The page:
“Well, I see you got a job out of all this. Congratulations, although that’s mostly for the beret. But as for what I’m going to do?” Fisher leaned back in his chair, eyes toward the ceiling. “Are you going to believe me if I said instructor?”
“No,” Sam said.
“Depends on what you’re instructing,” Jack added. “And who.”
Fisher continued, “When this all began, I thought Sab here needed someone to show her the ropes.”
“I don’t need someone to show me the ropes,” Sabra said, grinning. “Because, man, I put people on the ropes.”
“Yes, yes, you’re fantastic, Sab. I’m not going to say I was right or wrong on that count, by the way. But it got me thinking. The IPSA Academy in New York is always looking for instructors and teachers, preferably ones with real experience.”
Jack raised his eyebrows. “You mean Capetown.”
“Sure, if you want to use that name for it,” Fisher replied. “Either way, I think what little good I can really do at this point is just to pass on my knowledge. Running around the world like this was hard enough on me as it was, and that was before I got a hole in me. I don’t think I can change the world by going out there, but maybe I can do it by teaching the next generation.”
Sabra nodded. “I think you’d make a great instructor, Pavel. I mean it.” Then, she gestured to his wheelchair with a wave of her hand. “So, this chair thing, is it a permanent deal?”
Fisher laughed. Then he shook his head, taking a moment to catch his breath, clutched his side. “Christ, Sab, don’t do this to me. I’m just remembering how when we first met, you asked me about my hands. Never change.”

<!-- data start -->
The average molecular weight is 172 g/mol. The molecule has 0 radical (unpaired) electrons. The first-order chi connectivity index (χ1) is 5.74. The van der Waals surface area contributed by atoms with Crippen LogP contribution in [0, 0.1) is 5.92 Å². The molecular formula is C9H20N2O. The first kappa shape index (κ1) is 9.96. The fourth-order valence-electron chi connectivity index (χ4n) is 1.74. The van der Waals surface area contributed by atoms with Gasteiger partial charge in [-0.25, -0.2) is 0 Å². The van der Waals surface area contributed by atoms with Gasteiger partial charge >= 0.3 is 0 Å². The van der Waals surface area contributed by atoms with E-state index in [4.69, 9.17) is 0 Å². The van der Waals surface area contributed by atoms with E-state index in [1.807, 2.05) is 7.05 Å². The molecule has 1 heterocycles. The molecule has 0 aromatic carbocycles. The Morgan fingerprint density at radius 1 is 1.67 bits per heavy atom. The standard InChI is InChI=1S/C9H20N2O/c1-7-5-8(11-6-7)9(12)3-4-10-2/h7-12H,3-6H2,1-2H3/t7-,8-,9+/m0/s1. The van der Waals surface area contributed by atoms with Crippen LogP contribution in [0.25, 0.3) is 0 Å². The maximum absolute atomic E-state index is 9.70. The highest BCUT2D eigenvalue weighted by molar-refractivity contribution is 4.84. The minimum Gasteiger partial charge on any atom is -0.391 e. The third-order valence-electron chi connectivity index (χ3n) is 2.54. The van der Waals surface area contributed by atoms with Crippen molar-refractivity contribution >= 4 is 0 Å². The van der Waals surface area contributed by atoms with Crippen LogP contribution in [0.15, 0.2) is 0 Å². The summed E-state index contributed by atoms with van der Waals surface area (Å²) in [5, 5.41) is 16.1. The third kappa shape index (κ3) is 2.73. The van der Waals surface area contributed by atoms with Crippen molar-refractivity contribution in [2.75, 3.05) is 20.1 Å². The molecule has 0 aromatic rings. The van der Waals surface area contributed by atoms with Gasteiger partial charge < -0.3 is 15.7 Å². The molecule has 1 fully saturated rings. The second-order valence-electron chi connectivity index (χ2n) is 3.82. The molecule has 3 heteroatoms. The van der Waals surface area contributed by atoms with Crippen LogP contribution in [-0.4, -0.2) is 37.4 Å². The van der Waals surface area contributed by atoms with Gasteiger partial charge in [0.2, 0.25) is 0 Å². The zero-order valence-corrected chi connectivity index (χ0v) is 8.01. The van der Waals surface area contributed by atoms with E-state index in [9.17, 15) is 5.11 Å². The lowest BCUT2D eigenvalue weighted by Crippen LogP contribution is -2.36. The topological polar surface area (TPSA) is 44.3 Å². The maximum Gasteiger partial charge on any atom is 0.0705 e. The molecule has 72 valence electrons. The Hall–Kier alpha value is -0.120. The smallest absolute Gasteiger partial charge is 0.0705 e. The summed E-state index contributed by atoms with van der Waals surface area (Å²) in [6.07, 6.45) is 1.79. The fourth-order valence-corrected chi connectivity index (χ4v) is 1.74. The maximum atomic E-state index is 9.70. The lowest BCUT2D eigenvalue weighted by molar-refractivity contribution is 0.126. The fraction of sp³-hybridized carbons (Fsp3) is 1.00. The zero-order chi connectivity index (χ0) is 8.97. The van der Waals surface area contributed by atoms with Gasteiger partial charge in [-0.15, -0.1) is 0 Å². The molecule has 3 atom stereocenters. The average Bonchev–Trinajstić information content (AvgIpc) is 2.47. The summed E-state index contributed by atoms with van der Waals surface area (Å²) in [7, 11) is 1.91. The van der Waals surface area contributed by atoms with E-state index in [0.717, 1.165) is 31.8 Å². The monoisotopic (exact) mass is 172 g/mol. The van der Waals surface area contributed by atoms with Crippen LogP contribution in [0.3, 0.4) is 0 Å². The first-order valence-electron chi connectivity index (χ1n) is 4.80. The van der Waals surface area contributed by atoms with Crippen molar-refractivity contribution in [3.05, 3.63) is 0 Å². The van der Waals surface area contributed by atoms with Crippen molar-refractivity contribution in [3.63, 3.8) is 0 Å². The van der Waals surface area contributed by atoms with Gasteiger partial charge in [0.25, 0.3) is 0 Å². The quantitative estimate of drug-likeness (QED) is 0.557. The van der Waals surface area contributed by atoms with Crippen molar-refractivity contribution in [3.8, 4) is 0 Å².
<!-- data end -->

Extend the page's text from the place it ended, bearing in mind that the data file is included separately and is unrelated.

“I don’t plan on it. But it’s a serious question!”
Fisher shook his head, waved down one of the staff, placed an order. Then, he gestured to Sam and Jack. “How about you two? You can’t be going back to your old life after all this, I hope.”
Jack kept his mouth shut. The answer was an obvious no. He had never wanted to kill people, it had just been something he was able to do better than others. He had thought that it was the path to being a hero, a legend, but that was just a dream, a fantasy. But even knowing all that, Jack was painfully aware that his skills were limited, and his prospects more so.
And all things take the path of least resistance.
“I hope not,” Jack replied, frowning. “It’s not what I want to do.”
“Well, Jack,” Sabra said, “What do you want to do?”
“I don’t know. Just… not what I was doing.”
“Well,” Sam said, with the comfortable sigh of good-natured long-suffering, “I suppose that’s better than what you say most of the time.”
“Yeah. I suppose it is. I don’t know if I can ever be normal, but I think I can do some kind of good out there. It’s a big world.”
Silence as everyone took a drink. Then, Fisher nodded. “I could lean on my old boss for you. I can’t promise much or even anything, but they weren’t the worst outfit. It wouldn’t be much, but it’d be a start.”
“What’d they do?”
“Private security and intelligence, threat assessment. Consider it the white-collar version of what you used to do, and you wouldn’t be that far off.”
Jack ran that idea around his mind. “It’s a start,” he said. “And at this point, I think I’m grateful for any new start I can get.” The next word was hard. “Thanks, Pavel.”
“Don’t mention it. Remains to be seen if Asadi will humor me again.”
The little party went on. It was quiet and conversational and strangely pleasant, even if Jack was still struck by the feeling of being on the outside looking in. Sabra did most of the talking but, when Jack cracked that barrier and spoke up, everyone seemed happy to listen.
Very strange. What was stranger was the awareness that he was only beginning to feel comfortable with them all. Were they friends? That was what Jack wasn’t sure about, but they seemed to be people who liked having him around, even if he didn’t understand why. That, he thought, felt good enough for now.
But even he was aware of the looming melancholy. That, soon enough, they would all be broken apart. Life would take them in different directions. Sabra would remain here, Fisher would head over to New York, and he and Sam would go wherever they would go. Despite everything, life went on.
But he’d remember them, and maybe even fondly.